We know Amartya Sen and other luminaries are on board. But for the larger public, won’t it appear an elitist concern to many?
That is why this campaign is so vital. We want to make the public aware of something they have thought of only insufficiently, clarify the terms in which they think about the issue and also tell them they needn’t be crippled by embarrassment to be engaged with it. In a country where a superficial Left-oriented agenda among some of the intelligentsia will see this agenda as irrelevant, there is bound to be embarrassment in taking up such an issue. It’s true that it’s the Indian Left that feels particularly paralysed by these issues. All other Left traditions have proved to be more diverse about cultural inheritance. Only we have this knee-jerk reaction of disavowal in India, as if to prove how Left we are when it comes to these things. Having said that, there are many on the Left to whom this issue is significant. One thinks of the late Barun De. I hear that Nilotpal Basu was much energised by this campaign. There is, of course, Amartya Sen. And many of the younger members of the campaign are left-orientated in a way that's not incompatible with thinking about reusing urban spaces. On the other, the Right prefers a Disneyfied version of Hinduism, with kitsch Ganeshas and Hanuman chalisas, and is deeply hostile to modernity and its imaginative ethos, from which, after all, these buildings emerge as much as the literature and the arts of the last century do.
Then there is also the cynicism in India, especially with what government will do. This is not only to do with heritage, it is to do with everything. You hand over the responsibility of everything to the government and then you are appalled when they behave as they do. Besides protesting and making outraged noises, you don’t actually try to actively pressure government. Because that’ll be demeaning to ourselves to dirty our hands that way.
If people in other parts of the world had felt such superiority to and distance from their governments then all those governments would have been equally corrupt. No government is on the ball, efficient, effective, transparent because they are all naturally idealists and wonderful people. They are that way because people and constantly evolving institutions create enough pressure for them to be have to be so.
Hence, the need for awareness, sustained awareness. People need to be aware that this is not an embarrassingly irrelevant agenda, that it is an agenda that involves all of us, and a belief that the agenda can be brought to some kind of fruition, that it can have a particular result. That kind of belief among people is the foundation for particular forms of action to be taken. Such as direct challenges to the government, petitions, going to court. A direct challenge to the government is ten times more likely to be heard if there is a groundswell of awareness than if there isn’t.
Do you really see any hope in a city that has, just this month, downgraded a heritage building so that it can be pulled down? I mean the Kolkata Municipal Corporation’s decision about Roxy cinema.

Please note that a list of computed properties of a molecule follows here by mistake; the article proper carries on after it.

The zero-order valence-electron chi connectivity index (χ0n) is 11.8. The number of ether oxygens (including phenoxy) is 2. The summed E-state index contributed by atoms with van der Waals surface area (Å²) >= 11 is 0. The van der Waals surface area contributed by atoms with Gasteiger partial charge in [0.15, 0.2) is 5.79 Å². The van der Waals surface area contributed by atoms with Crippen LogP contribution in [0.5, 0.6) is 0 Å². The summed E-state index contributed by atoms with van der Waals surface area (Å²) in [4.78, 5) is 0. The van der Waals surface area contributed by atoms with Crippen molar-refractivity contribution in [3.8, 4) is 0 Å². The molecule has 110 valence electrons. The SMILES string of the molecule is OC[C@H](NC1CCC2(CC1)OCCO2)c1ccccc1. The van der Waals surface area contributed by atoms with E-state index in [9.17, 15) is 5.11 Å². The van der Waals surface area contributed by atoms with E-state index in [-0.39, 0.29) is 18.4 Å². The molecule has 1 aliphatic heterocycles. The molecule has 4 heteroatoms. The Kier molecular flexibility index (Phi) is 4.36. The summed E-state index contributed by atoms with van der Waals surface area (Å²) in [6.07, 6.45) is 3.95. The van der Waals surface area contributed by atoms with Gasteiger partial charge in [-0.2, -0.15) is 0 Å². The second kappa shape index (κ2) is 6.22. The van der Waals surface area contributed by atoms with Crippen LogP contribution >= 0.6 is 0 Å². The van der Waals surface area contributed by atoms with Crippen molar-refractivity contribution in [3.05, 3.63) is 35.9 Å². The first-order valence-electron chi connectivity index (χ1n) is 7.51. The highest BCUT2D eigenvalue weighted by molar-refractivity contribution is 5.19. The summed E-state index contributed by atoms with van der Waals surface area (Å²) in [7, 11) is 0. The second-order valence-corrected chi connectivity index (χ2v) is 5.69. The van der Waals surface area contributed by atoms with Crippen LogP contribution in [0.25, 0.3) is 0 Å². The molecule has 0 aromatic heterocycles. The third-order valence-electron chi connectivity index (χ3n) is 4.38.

If you look at New York, if you look at places which have waged struggles to save their buildings, these struggles began not with cathedrals and churches being under threat but railway stations and cinema halls. It is exactly the destruction of those things that that made people in New York wake up to what was happening.
Roxy cinema is a wonderful, handsome art deco building, a listed building that adds a great deal to a city, to any city. The building was already partially defaced with a plastic or glass front which was added to it later which also shows something went wrong in the last 30 years for people to do something like that, that they could believe they were improving upon the building by making such an addition. Something must have gone wrong with the city, a city that could host such a building and then add something like that shows a disconnect with the past that hosted such buildings.
Now they’ve gone and downgraded a listed structure. In somebody’s wisdom it was a heritage building, maybe not a Grade I, which it should have been, but listed nevertheless. Kolkata must be one of the few cities now that is seeing a downgrading and delisting of heritage structures. What is astonishing is that the building is owned by KMC and the single functioning, or single extant body that deals with heritage from the government side is the KMC Heritage Committee. It’s very disturbing that heritage in this city is being guarded by a body that is not only non-functioning but is actively against heritage, against a city’s built ethos. This is the paradox we see in this weird paradoxical city.
Therefore, this is the right moment. Nothing proves the need for our movement better. What we are seeing here is a dreadful kind of reminder of the vacuum in official circles to do with thinking about the urban, thinking about aspects of the urban, such as buildings, such as our architectural inheritance. There is no time to waste. As Amartya Sen put it, “We do owe to the future generations a preserved and unmutilated heritage of Kolkata's eccentric but exciting old buildings.”